B. eForm MGT-14 and eForm INC.27
After passing a special resolution in the general meeting for conversion of a private company into a public company, the next steps involve filing e-Form MGT-14 and e-Form INC.27 with the Registrar of Companies. These forms are critical since information such as the alteration in the memorandum and articles of association of the company, conversion of a private company into a public company, fixing the date, and time, and venue of the general meeting for shareholder’s approval, are included in them. The procedure for filing these two forms must be followed correctly; otherwise, there may be delays or even rejection of the application by the Registrar.
The e-Form MGT-14 must be filed with the Registrar of Companies within 30 days of passing the special resolution during the general meeting. The e-Form INC.27 must be filed within 15 days of passing the special resolution, along with the necessary attachments and prescribed fees. A company needs to make the necessary alterations to every copy of the memorandum or articles, and the name has to be painted or affixed outside every office or place where the business is carried on. It also needs to be engraved on the seal, if any. Finally, the new name must be intimated to all the banks, authorities, and other basic utility service providers, as applicable.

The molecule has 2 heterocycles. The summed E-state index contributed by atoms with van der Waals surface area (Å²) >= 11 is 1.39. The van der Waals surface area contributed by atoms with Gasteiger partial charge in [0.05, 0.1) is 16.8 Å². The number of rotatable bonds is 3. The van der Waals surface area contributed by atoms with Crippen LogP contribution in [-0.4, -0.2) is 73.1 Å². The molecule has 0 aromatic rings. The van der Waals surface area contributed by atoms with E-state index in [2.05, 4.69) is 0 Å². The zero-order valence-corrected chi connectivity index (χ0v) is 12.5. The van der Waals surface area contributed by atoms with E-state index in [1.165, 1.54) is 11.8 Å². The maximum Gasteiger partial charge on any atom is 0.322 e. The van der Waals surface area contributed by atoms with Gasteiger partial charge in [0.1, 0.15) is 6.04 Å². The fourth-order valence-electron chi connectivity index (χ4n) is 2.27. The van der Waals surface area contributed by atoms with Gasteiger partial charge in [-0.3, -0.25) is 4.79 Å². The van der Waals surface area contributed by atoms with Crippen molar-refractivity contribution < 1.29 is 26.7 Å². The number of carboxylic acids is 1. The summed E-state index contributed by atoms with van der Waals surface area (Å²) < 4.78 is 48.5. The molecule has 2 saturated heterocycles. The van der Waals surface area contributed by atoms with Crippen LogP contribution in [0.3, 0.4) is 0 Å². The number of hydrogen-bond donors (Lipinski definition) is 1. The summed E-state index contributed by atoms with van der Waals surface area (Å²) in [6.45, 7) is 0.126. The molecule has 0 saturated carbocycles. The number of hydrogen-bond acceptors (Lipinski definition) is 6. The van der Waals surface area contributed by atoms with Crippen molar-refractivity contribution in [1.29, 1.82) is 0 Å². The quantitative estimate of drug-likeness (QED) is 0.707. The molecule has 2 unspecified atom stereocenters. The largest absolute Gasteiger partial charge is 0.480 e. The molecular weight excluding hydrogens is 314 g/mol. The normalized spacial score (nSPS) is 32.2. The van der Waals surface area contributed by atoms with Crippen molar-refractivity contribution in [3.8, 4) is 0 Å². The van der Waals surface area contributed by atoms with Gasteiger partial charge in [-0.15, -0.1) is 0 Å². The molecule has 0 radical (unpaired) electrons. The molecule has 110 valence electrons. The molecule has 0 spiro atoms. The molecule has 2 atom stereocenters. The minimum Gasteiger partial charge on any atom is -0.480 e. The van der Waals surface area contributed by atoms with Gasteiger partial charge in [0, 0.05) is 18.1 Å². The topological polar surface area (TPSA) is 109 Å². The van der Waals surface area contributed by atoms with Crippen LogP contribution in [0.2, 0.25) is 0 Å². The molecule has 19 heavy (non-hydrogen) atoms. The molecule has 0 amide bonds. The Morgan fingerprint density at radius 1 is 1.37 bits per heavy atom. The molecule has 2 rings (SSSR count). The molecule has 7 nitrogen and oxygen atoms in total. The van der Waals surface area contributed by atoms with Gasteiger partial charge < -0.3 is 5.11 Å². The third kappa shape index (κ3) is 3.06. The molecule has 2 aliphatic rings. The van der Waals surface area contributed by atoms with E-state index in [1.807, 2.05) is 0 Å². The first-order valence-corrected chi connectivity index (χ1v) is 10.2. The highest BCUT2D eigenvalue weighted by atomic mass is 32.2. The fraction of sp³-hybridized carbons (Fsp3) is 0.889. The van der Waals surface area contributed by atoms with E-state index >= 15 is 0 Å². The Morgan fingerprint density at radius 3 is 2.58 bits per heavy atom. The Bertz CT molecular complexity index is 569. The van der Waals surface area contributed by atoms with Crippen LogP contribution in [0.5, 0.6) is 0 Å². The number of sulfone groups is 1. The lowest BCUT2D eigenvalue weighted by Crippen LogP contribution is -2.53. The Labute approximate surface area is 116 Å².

It’s important to bear in mind that the conversion of a private company into a public company could provide ample opportunities for growth and expansion and prepare the organization for the next level of governance and superintendence. The procedure may seem daunting, but accurate and timely filing of e-Form MGT-14 and e-Form INC.27 with the Registrar of Companies is the key to a successful conversion.